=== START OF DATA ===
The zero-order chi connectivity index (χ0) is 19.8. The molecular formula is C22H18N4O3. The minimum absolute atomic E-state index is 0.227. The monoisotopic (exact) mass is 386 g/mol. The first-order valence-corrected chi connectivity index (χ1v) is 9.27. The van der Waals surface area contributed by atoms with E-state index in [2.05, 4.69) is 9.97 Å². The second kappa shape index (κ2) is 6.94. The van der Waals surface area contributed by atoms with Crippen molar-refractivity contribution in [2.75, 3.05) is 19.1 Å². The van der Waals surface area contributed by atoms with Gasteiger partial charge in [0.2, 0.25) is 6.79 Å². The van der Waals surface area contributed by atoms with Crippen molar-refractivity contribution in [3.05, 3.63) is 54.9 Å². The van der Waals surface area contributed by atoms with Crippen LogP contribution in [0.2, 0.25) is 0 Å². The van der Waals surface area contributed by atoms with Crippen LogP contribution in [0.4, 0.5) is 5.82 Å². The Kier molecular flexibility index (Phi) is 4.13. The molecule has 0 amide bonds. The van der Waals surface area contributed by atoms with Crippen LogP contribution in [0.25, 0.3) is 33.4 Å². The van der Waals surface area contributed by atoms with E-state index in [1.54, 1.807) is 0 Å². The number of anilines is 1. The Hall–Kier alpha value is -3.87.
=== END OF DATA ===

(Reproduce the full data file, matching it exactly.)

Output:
The zero-order chi connectivity index (χ0) is 19.8. The molecular formula is C22H18N4O3. The minimum absolute atomic E-state index is 0.227. The monoisotopic (exact) mass is 386 g/mol. The first-order valence-corrected chi connectivity index (χ1v) is 9.27. The van der Waals surface area contributed by atoms with E-state index in [2.05, 4.69) is 9.97 Å². The second kappa shape index (κ2) is 6.94. The van der Waals surface area contributed by atoms with Crippen molar-refractivity contribution in [2.75, 3.05) is 19.1 Å². The van der Waals surface area contributed by atoms with Gasteiger partial charge in [0.2, 0.25) is 6.79 Å². The van der Waals surface area contributed by atoms with Crippen molar-refractivity contribution in [3.05, 3.63) is 54.9 Å². The van der Waals surface area contributed by atoms with Crippen LogP contribution in [0.2, 0.25) is 0 Å². The van der Waals surface area contributed by atoms with Crippen LogP contribution in [0.4, 0.5) is 5.82 Å². The Kier molecular flexibility index (Phi) is 4.13. The molecule has 0 amide bonds. The van der Waals surface area contributed by atoms with Crippen LogP contribution in [0.25, 0.3) is 33.4 Å². The van der Waals surface area contributed by atoms with E-state index in [1.54, 1.807) is 0 Å². The number of anilines is 1. The Hall–Kier alpha value is -3.87.